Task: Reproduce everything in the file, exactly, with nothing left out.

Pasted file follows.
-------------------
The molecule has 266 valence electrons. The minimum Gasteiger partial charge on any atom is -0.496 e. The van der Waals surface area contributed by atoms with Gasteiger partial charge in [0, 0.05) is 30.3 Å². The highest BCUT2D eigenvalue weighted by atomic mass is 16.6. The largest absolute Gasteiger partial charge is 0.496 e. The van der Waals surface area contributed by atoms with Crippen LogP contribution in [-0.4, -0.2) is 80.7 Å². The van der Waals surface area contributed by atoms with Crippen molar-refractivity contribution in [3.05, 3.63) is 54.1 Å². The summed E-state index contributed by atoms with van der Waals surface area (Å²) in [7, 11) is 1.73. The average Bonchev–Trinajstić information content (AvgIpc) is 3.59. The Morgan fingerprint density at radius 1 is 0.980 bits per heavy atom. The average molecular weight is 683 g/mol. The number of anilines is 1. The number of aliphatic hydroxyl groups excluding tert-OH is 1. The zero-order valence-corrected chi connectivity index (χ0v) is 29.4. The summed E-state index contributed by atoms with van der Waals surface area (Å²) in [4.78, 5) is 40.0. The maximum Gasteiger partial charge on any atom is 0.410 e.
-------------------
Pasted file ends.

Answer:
The molecule has 266 valence electrons. The minimum Gasteiger partial charge on any atom is -0.496 e. The van der Waals surface area contributed by atoms with Gasteiger partial charge in [0, 0.05) is 30.3 Å². The highest BCUT2D eigenvalue weighted by atomic mass is 16.6. The largest absolute Gasteiger partial charge is 0.496 e. The van der Waals surface area contributed by atoms with Crippen LogP contribution in [-0.4, -0.2) is 80.7 Å². The van der Waals surface area contributed by atoms with Crippen molar-refractivity contribution in [3.05, 3.63) is 54.1 Å². The summed E-state index contributed by atoms with van der Waals surface area (Å²) in [7, 11) is 1.73. The average Bonchev–Trinajstić information content (AvgIpc) is 3.59. The Morgan fingerprint density at radius 1 is 0.980 bits per heavy atom. The average molecular weight is 683 g/mol. The number of anilines is 1. The number of aliphatic hydroxyl groups excluding tert-OH is 1. The zero-order valence-corrected chi connectivity index (χ0v) is 29.4. The summed E-state index contributed by atoms with van der Waals surface area (Å²) in [4.78, 5) is 40.0. The maximum Gasteiger partial charge on any atom is 0.410 e.